Blog Posts Related to the African American Community

  • In Charleston, President Obama Honors the Life of Pastor and State Senator Clementa Pinckney

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    "We are here today to remember a man of God who lived by faith. A man who believed in things not seen. A man who believed there were better days ahead, off in the distance. A man of service who persevered, knowing full well he would not receive all those things he was promised, because he believed his efforts would deliver a better life for those who followed."

    -- President Obama, on the late Rev. Clementa Pinckney

    Today, President Obama traveled to Charleston, South Carolina to honor the life of pastor and state senator Clementa Pinckney -- one of the nine who lost their lives in last week's shooting at the Emanuel AME Church in Charleston.

  • President Obama to Young Men of Color: "You Matter. You Count."

    This Sunday at 7 p.m. ET, Discovery Channel and OWN: Oprah Winfrey Network will air RISE: The Promise of My Brother’s Keeper — a documentary that explores the lives of the boys and young men of color from four programs across the U.S. that are living the principles of the My Brother’s Keeper initiative.

    Watch the following excerpt, in which President Obama explains how every child matters, regardless of their circumstances:


    "You matter. You count. You have talent. You have capacity. We're going to help you." —President Obama to young boys and men of color: #MyBrothersKeeper

    Posted by The White House on Friday, June 19, 2015


  • This Day in History: The Good News of the Emancipation Proclamation Finally Reaches Texas

    On June 19, 1865, Union General Gordon Granger and his regiment arrived in Galveston, Texas to share one message: The Civil War had ended, and all enslaved African Americans were now free because President Lincoln had signed the Emancipation Proclamation. 

  • Expanding Opportunity Works

    Ed. note: This is cross-posted on The Huffington Post.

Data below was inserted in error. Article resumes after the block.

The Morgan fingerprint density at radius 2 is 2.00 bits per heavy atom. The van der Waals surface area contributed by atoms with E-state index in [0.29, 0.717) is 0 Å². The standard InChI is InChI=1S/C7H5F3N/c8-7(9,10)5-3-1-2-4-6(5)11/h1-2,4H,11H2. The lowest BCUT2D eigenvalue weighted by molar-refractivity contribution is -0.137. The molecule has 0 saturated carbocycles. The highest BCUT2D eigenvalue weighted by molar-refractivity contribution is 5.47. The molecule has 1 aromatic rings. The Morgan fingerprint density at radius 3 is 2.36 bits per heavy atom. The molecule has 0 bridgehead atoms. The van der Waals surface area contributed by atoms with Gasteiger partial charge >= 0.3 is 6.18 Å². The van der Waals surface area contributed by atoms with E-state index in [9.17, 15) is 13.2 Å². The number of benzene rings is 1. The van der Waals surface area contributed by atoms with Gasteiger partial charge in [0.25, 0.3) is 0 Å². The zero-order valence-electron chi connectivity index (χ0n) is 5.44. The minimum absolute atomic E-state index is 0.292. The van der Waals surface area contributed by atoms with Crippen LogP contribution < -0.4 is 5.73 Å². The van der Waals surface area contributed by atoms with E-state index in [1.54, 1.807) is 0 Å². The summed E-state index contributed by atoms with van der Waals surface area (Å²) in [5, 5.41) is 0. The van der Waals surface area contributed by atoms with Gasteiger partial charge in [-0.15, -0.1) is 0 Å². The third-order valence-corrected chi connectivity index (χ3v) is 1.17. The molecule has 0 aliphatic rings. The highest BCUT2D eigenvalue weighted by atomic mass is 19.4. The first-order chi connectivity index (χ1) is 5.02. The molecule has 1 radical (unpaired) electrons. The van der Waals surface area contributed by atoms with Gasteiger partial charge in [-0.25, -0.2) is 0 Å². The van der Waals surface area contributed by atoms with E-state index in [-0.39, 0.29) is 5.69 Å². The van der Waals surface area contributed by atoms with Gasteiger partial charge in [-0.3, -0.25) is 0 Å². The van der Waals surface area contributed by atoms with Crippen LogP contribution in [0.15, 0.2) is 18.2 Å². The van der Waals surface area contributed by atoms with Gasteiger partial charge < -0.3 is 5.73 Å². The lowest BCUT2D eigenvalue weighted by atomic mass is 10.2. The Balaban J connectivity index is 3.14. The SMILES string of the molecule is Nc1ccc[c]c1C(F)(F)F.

Today, I will join President Obama as he travels to Lehman College in the Bronx, NY to speak about the importance of expanding opportunity and to applaud a new private-sector entity -- the My Brother's Keeper Alliance.

    A group of private-sector leaders and other prominent private citizens, led by Joe Echevarria (the former CEO of Deloitte LLP) have come together to form this new, independent non-profit. Joined by a diverse range of philanthropic, community, and private-sector partners, leaders of the Alliance are pledging to work to expand opportunity for youth, strengthen the American workforce, and fortify the economic stability of communities across America.

    The Alliance will join other private-sector organizations all across America to focus on expanding opportunity and tearing down barriers facing our youth so that we can truly say the American Dream is available to all.

    Meanwhile, at the White House, the work of the President's My Brother's Keeper (MBK) Task Force, which it is my honor to chair, will continue to move forward on the work the President has charged us with. We will continue -- with great urgency -- to disseminate best practices, strengthen federal policy, and implement strategies to support communities in their efforts to expand opportunity for all youth.

  • President Obama on Freddie Gray’s Death: "This is Not New, and We Shouldn’t Pretend that It’s New."

    On April 12, Freddie Gray, a 25-year-old native of Baltimore, was arrested by the city’s police. He died a week later. 

    The Department of Justice is now investigating the events that led to his death and today, President Obama offered his thoughts to the family and friends of Freddie Gray who are appropriately looking for answers while at the same time making clear there is “no excuse” for violence.

    He noted that events in Baltimore called attention to the urgent need throughout the country to build trust between communities and their police. 

  • 50 Years in the Making: The President and First Lady Reflect on Their Trip to Selma

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    Last week, the First Family traveled to Selma, Alabama to commemorate the 50th anniversary of the marches from Selma to Montgomery. They honored the men, women, and children who marched that route in 1965, to help ensure the most fundamental right that we have as Americans isn’t obstructed or denied to anyone because of their race or where they live. The right to vote is at the core of our democracy, and this weekend in Selma served as a reminder to us all what was sacrificed to earn us this hallowed responsibility.  

    Amidst Saturday’s events, the President and First Lady took a moment to reflect on their experience in Selma -- walking the bridge, addressing that emotional crowd on such a historic day, visiting the National Voting Rights Museum, and most importantly, greeting some of the surviving foot soldiers who bravely risked everything on that Bloody Sunday 50 years ago, and who walked alongside the President of the United States and his family along that same route this past weekend.

    Take a moment to reflect with the President and First Lady. Watch their video above, share it with your family and friends, and think through the causes that will move you to #MarchOn for the betterment of your community and our country.